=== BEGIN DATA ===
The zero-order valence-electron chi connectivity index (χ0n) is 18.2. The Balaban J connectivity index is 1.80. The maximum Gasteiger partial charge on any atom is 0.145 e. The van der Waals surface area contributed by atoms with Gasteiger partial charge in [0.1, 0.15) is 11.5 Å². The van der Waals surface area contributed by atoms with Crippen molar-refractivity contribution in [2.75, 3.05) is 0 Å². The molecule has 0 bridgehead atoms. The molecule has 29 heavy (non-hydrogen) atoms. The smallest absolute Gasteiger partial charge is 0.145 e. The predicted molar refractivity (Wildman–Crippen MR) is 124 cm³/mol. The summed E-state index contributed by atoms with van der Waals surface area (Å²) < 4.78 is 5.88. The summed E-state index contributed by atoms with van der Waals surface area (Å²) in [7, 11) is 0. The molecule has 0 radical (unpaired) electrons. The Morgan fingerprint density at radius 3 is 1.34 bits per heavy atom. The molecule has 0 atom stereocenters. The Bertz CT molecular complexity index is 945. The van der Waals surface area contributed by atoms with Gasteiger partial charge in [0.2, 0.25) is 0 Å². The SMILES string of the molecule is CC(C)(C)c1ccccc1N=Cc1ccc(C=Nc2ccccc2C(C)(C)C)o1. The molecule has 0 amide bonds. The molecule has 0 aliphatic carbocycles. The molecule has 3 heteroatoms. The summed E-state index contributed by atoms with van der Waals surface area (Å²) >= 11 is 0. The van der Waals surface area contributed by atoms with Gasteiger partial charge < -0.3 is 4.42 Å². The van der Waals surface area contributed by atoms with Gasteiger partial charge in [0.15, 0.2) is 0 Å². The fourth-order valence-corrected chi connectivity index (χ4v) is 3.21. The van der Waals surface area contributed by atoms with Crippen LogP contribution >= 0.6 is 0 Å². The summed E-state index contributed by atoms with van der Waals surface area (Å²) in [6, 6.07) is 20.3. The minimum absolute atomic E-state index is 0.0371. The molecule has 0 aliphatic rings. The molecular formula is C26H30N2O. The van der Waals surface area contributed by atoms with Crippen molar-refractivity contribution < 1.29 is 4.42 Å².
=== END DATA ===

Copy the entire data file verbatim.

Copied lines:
The zero-order valence-electron chi connectivity index (χ0n) is 18.2. The Balaban J connectivity index is 1.80. The maximum Gasteiger partial charge on any atom is 0.145 e. The van der Waals surface area contributed by atoms with Gasteiger partial charge in [0.1, 0.15) is 11.5 Å². The van der Waals surface area contributed by atoms with Crippen molar-refractivity contribution in [2.75, 3.05) is 0 Å². The molecule has 0 bridgehead atoms. The molecule has 29 heavy (non-hydrogen) atoms. The smallest absolute Gasteiger partial charge is 0.145 e. The predicted molar refractivity (Wildman–Crippen MR) is 124 cm³/mol. The summed E-state index contributed by atoms with van der Waals surface area (Å²) < 4.78 is 5.88. The summed E-state index contributed by atoms with van der Waals surface area (Å²) in [7, 11) is 0. The molecule has 0 radical (unpaired) electrons. The Morgan fingerprint density at radius 3 is 1.34 bits per heavy atom. The molecule has 0 atom stereocenters. The Bertz CT molecular complexity index is 945. The van der Waals surface area contributed by atoms with Gasteiger partial charge in [0.2, 0.25) is 0 Å². The SMILES string of the molecule is CC(C)(C)c1ccccc1N=Cc1ccc(C=Nc2ccccc2C(C)(C)C)o1. The molecule has 0 amide bonds. The molecule has 0 aliphatic carbocycles. The molecule has 3 heteroatoms. The summed E-state index contributed by atoms with van der Waals surface area (Å²) >= 11 is 0. The van der Waals surface area contributed by atoms with Gasteiger partial charge < -0.3 is 4.42 Å². The van der Waals surface area contributed by atoms with Gasteiger partial charge in [0.15, 0.2) is 0 Å². The fourth-order valence-corrected chi connectivity index (χ4v) is 3.21. The van der Waals surface area contributed by atoms with Crippen LogP contribution >= 0.6 is 0 Å². The summed E-state index contributed by atoms with van der Waals surface area (Å²) in [6, 6.07) is 20.3. The minimum absolute atomic E-state index is 0.0371. The molecule has 0 aliphatic rings. The molecular formula is C26H30N2O. The van der Waals surface area contributed by atoms with Crippen molar-refractivity contribution < 1.29 is 4.42 Å².